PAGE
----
With GDPR fast approaching, what steps should payroll bureaus take to prepare?
Under the Data Protection Act 1998, employers are required to provide employees and job applicants with a privacy notice, setting out certain information. Under the terms of the GDPR coming into effect on 25 May 2018, employers might now need to provide much more detailed information.
Recap on the main GDPR issues for employers
More detailed privacy notices
Under the current law, employers are required to provide employees and job applicants with a privacy notice setting out certain information. Under the GDPR, employers will need to provide more detailed information, such as:
how long data will be stored for
if data will be transferred to other countries
information on the right to make a subject access request
information on the right to have personal data deleted or rectified in certain instances.
Employees may have an enhanced right over any use of their data in a professional environment. Employers may need to take steps to ensure that employees have expressly consented to the use of their data. This may be via a separate consent form and not just included in an employment contract. ACCA has updated its employment law factsheets specifically for GDPR and these will be available to members shortly.
The employer must have suitable systems in place to notify the regulator (and, potentially any affected data subjects) if a data breach should occur. They must be able to inform their staff on the correct procedure and response when needed.
Generally there is a requirement for companies to issue notifications of data breaches within 72 hours of becoming aware of them.
GDPR granted data subjects specific rights in relation to the data shared with controllers and processors. Some of these rights are absolute and have to be complied with, some only apply under certain conditions.
So how should a payroll bureau prepare for GDPR?
This is best answered in a questions and answers format:
Should we re-issue engagement letters?
First and foremost the bureau should update and re-issue its engagement letters to the client. This should be done as soon as possible.
When agreed with the client, engagement letters define the terms and limitations of the engagement. In particular, the engagement letter will specify the relative responsibilities of the bureau and the employer to make it clear that the employee’s personal data will be provided to the bureau to process the payroll for the business and that the employer still has responsibilities under GDPR.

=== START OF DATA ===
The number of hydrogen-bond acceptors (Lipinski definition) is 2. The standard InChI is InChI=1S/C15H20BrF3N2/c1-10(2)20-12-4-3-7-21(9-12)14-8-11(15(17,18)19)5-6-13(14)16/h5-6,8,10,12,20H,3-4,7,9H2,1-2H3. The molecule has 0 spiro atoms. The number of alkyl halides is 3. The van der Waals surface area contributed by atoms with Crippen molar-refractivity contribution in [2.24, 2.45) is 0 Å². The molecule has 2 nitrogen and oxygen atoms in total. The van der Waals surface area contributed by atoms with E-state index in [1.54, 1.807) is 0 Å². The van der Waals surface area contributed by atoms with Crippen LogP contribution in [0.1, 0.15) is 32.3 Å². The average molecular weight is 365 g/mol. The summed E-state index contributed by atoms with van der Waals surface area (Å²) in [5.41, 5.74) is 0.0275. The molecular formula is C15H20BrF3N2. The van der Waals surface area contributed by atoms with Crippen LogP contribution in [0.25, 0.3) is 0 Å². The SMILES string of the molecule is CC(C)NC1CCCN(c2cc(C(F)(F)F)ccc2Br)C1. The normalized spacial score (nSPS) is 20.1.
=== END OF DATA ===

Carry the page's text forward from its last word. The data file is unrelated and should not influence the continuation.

ACCA has updated its engagement letters/terms and conditions specifically for GDPR and these will be available to members shortly.
What are the divisions of responsibilities between the bureau and the employer?
Responsibilities of employers:
Employers must provide employees and any job applicants with a privacy notice setting out certain details about how their information is managed.;
A clear HR policy to determine the process of retaining PAYE records and setting the duration of record keeping (subject to legal requirements as stated above);
The employers will need to inform their employees that they are sharing their personal information with a third party;
Accountants/ Payroll bureaus do not need to seek consent from individual employees that the payroll is processed for and it should be clarified in their letter of engagement.
All employers must ensure that their payroll bureau or accountant is taking action to protect their employees’ payroll information under GDPR.
ACCA has updated its employment law factsheets specifically for GDPR and these will be available to members shortly.
Responsibilities of accountants/ payroll bureau:
Accountants/ payroll bureaus should keep only the personal data that is strictly required for the purpose of the payroll. This is referred to as data minimisation or privacy by default. They are legally obliged to protect payroll information on behalf of their clients where you must:
keep client and employee payroll information safe and secure
ensure client’s data is relevant and up-to-date for the purpose of processing the payroll
only hold information you need and for as long as you need it to manage the payroll
allow clients or their employees to view their personal information that is kept upon request
only collect information you need for the specific purpose of completing the payroll on behalf of your clients